RICHMOND Valley Council will increase ranger patrols from the start of the September school holidays as part of a broader strategy to address complaints of anti-social behaviour and traffic offences along the beach by some 4WD users.
Alongside a heightened presence of rangers, Council will also conduct an education campaign and review its beach signage to ensure beach rules and speed limits are clear.
General Manager Vaughan Macdonald said the decision follows extensive community consultation over a proposal to introduce beach permits for 4WD users of the beach from Broadwater to Evans Head.
Mr Macdonald said while submissions on the permit system were divided, more than 50 percent of submissions indicated there was a problem with poor behaviour on the beach, be it driving offences or anti-social behaviour.
He said the community had expressed a strong desire for something to be done to address the problem.
The increased ranger patrols will start from Saturday 28 September, the first weekend of the NSW spring school holidays, and be reviewed at the conclusion of the 2019-2020 financial year.
Mr Macdonald said Council approved additional funding of $11,800 for the 2019-2020 year for the increased beach patrols by rangers.
He said Council would continue to work with NSW Police, Crowns Lands and the National Parks and Wildlife Service as part of the strategy.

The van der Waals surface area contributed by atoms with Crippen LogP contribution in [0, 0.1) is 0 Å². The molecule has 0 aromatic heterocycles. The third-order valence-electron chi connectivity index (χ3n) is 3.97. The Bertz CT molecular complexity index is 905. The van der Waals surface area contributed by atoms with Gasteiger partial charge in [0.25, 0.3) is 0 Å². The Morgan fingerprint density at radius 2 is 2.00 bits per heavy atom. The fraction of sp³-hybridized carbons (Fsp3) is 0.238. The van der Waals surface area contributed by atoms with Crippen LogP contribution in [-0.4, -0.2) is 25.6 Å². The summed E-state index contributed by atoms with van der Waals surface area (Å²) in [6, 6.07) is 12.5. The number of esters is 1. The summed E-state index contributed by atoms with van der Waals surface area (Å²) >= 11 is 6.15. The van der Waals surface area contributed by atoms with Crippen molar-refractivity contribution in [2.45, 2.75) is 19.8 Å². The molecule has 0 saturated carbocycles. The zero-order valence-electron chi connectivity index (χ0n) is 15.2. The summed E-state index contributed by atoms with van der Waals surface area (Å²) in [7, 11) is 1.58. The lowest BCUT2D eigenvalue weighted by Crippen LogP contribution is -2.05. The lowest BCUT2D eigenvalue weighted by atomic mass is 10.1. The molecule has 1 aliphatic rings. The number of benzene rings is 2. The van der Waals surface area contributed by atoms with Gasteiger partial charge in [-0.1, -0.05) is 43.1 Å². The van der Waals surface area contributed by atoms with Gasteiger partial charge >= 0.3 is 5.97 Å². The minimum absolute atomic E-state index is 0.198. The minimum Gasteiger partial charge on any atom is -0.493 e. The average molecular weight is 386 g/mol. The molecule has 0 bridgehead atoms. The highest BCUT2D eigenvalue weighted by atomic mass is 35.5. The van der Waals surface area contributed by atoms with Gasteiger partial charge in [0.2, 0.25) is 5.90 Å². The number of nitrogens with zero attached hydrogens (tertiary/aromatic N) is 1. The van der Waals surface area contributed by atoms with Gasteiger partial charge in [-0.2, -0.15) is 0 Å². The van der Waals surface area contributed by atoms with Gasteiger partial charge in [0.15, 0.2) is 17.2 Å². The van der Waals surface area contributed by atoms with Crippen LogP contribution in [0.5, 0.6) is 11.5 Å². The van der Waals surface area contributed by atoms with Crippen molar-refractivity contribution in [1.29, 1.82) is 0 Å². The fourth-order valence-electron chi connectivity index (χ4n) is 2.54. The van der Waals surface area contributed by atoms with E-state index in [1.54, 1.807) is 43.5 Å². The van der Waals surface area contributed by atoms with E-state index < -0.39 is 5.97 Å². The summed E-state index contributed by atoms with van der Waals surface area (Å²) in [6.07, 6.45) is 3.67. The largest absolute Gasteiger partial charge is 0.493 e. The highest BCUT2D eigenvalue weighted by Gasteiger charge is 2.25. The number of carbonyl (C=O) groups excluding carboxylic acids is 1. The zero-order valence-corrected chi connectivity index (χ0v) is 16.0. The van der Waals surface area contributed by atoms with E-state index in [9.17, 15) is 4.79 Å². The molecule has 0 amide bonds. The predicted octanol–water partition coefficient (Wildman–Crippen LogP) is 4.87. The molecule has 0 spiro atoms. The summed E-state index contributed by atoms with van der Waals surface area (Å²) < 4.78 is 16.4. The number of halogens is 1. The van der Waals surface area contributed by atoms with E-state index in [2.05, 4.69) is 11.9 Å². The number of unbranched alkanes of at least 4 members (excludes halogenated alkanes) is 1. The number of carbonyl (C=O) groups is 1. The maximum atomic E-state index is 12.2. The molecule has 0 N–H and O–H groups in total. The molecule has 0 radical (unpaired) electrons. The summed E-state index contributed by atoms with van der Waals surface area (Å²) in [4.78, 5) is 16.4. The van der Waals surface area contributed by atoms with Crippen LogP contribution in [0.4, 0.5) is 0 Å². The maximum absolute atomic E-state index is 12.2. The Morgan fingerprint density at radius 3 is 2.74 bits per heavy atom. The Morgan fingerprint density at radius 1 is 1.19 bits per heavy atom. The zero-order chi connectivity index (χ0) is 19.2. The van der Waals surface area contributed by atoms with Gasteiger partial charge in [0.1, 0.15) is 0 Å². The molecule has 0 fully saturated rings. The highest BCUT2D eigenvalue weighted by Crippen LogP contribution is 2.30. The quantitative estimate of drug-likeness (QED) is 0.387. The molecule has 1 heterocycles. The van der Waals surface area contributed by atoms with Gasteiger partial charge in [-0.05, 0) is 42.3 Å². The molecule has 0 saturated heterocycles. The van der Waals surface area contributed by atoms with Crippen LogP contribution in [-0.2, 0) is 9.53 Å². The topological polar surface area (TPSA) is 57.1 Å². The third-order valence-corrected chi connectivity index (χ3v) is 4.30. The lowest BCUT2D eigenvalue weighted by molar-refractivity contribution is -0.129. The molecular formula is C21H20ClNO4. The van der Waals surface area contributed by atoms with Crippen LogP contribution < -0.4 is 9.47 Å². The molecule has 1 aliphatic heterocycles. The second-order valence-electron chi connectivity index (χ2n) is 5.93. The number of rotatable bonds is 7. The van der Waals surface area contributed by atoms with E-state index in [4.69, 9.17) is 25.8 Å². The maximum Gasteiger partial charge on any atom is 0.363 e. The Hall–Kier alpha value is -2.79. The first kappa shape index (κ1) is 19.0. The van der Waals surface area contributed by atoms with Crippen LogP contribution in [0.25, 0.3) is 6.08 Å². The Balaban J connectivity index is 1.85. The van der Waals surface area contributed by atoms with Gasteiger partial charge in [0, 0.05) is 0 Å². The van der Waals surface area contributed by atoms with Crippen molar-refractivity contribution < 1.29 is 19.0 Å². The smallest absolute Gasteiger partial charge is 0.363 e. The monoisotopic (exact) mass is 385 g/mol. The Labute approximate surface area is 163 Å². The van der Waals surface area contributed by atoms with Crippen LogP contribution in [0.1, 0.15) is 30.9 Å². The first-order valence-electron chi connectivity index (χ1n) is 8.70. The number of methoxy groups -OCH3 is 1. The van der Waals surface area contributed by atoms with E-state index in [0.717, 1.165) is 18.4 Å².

Council received a total of 76 submissions in community consultation, with 25 saying yes to a permit system and 30 saying no.
Alongside those, an additional 10 wanted a free permit for locals if the system was introduced, eight stated there should not be any vehicles on the beach at all except for emergency vehicles, and 13 provided feedback without stating a preference.
Richmond Valley Mayor Robert Mustow said the increase in ranger patrols was a necessary investment to address the problem.
“Using a 4WD on the beach is a privilege and while most people respect the rules, a few bad apples can wreck the experience for others,” Cr Mustow said.
“This is an investment in the future of an important environmental asset of the Richmond Valley for our local community and our regular visitors, and our valued wildlife.”